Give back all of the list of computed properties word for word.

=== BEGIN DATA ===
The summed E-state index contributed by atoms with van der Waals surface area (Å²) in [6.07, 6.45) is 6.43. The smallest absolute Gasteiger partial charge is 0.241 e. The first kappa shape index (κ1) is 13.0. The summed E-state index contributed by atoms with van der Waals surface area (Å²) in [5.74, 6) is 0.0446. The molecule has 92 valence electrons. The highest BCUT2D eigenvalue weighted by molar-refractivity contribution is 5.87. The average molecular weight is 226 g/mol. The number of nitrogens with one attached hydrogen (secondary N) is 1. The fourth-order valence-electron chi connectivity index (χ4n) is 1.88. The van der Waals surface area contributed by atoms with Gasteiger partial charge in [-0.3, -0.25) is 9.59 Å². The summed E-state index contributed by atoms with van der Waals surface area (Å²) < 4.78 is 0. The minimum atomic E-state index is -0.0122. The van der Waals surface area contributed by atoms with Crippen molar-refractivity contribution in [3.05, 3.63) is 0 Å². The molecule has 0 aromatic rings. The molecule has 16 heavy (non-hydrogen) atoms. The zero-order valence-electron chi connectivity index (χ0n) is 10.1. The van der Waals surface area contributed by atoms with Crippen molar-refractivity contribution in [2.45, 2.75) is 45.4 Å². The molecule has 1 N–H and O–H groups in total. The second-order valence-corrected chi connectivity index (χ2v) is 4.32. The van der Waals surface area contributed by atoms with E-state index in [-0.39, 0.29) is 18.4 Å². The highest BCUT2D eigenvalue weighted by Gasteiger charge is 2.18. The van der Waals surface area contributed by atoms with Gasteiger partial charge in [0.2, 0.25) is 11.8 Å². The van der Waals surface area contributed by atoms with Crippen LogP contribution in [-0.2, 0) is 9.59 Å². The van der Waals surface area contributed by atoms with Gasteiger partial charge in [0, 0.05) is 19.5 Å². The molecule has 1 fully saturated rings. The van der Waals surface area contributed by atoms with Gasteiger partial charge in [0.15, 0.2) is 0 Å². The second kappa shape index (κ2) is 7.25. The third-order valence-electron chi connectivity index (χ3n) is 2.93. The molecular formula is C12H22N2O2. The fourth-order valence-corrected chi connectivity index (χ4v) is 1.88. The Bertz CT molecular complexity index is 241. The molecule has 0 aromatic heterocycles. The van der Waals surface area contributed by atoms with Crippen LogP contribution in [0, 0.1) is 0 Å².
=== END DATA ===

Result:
The summed E-state index contributed by atoms with van der Waals surface area (Å²) in [6.07, 6.45) is 6.43. The smallest absolute Gasteiger partial charge is 0.241 e. The first kappa shape index (κ1) is 13.0. The summed E-state index contributed by atoms with van der Waals surface area (Å²) in [5.74, 6) is 0.0446. The molecule has 92 valence electrons. The highest BCUT2D eigenvalue weighted by molar-refractivity contribution is 5.87. The average molecular weight is 226 g/mol. The number of nitrogens with one attached hydrogen (secondary N) is 1. The fourth-order valence-electron chi connectivity index (χ4n) is 1.88. The van der Waals surface area contributed by atoms with Gasteiger partial charge in [-0.3, -0.25) is 9.59 Å². The summed E-state index contributed by atoms with van der Waals surface area (Å²) < 4.78 is 0. The minimum atomic E-state index is -0.0122. The van der Waals surface area contributed by atoms with Crippen molar-refractivity contribution in [3.05, 3.63) is 0 Å². The molecule has 0 aromatic rings. The molecule has 16 heavy (non-hydrogen) atoms. The zero-order valence-electron chi connectivity index (χ0n) is 10.1. The van der Waals surface area contributed by atoms with Crippen molar-refractivity contribution in [2.45, 2.75) is 45.4 Å². The molecule has 1 N–H and O–H groups in total. The second-order valence-corrected chi connectivity index (χ2v) is 4.32. The van der Waals surface area contributed by atoms with E-state index in [-0.39, 0.29) is 18.4 Å². The highest BCUT2D eigenvalue weighted by Gasteiger charge is 2.18. The van der Waals surface area contributed by atoms with Gasteiger partial charge in [0.2, 0.25) is 11.8 Å². The van der Waals surface area contributed by atoms with Crippen LogP contribution in [-0.2, 0) is 9.59 Å². The van der Waals surface area contributed by atoms with Gasteiger partial charge in [0, 0.05) is 19.5 Å². The molecule has 1 fully saturated rings. The van der Waals surface area contributed by atoms with Gasteiger partial charge in [0.15, 0.2) is 0 Å². The second kappa shape index (κ2) is 7.25. The third-order valence-electron chi connectivity index (χ3n) is 2.93. The molecular formula is C12H22N2O2. The fourth-order valence-corrected chi connectivity index (χ4v) is 1.88. The Bertz CT molecular complexity index is 241. The molecule has 0 aromatic heterocycles. The van der Waals surface area contributed by atoms with Crippen LogP contribution in [0, 0.1) is 0 Å².